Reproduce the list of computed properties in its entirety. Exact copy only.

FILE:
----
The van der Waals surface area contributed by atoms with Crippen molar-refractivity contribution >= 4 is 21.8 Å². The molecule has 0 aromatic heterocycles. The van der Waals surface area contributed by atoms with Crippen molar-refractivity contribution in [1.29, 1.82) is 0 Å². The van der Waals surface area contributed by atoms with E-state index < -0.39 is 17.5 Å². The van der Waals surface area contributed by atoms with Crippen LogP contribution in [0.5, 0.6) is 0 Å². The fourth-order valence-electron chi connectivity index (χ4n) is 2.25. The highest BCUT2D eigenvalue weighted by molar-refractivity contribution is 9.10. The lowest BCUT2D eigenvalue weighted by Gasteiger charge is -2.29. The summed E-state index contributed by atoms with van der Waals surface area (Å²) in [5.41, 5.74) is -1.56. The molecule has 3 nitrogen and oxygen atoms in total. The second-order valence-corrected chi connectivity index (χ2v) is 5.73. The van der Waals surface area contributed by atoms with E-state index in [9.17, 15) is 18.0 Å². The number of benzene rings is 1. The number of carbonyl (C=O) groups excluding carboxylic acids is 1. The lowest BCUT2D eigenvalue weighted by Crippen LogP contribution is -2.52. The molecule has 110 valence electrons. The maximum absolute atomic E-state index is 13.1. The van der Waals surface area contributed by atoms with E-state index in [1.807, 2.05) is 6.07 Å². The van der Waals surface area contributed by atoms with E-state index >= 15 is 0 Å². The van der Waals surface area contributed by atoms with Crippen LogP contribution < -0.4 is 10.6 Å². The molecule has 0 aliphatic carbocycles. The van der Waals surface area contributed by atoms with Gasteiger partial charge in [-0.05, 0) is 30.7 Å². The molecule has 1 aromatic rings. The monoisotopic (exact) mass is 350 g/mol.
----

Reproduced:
The van der Waals surface area contributed by atoms with Crippen molar-refractivity contribution >= 4 is 21.8 Å². The molecule has 0 aromatic heterocycles. The van der Waals surface area contributed by atoms with Crippen molar-refractivity contribution in [1.29, 1.82) is 0 Å². The van der Waals surface area contributed by atoms with E-state index < -0.39 is 17.5 Å². The van der Waals surface area contributed by atoms with Crippen LogP contribution in [0.5, 0.6) is 0 Å². The fourth-order valence-electron chi connectivity index (χ4n) is 2.25. The highest BCUT2D eigenvalue weighted by molar-refractivity contribution is 9.10. The lowest BCUT2D eigenvalue weighted by Gasteiger charge is -2.29. The summed E-state index contributed by atoms with van der Waals surface area (Å²) in [5.41, 5.74) is -1.56. The molecule has 3 nitrogen and oxygen atoms in total. The second-order valence-corrected chi connectivity index (χ2v) is 5.73. The van der Waals surface area contributed by atoms with E-state index in [9.17, 15) is 18.0 Å². The number of benzene rings is 1. The number of carbonyl (C=O) groups excluding carboxylic acids is 1. The lowest BCUT2D eigenvalue weighted by Crippen LogP contribution is -2.52. The molecule has 110 valence electrons. The maximum absolute atomic E-state index is 13.1. The van der Waals surface area contributed by atoms with E-state index in [1.807, 2.05) is 6.07 Å². The van der Waals surface area contributed by atoms with E-state index >= 15 is 0 Å². The van der Waals surface area contributed by atoms with Crippen LogP contribution < -0.4 is 10.6 Å². The molecule has 0 aliphatic carbocycles. The van der Waals surface area contributed by atoms with Gasteiger partial charge in [-0.05, 0) is 30.7 Å². The molecule has 1 aromatic rings. The monoisotopic (exact) mass is 350 g/mol.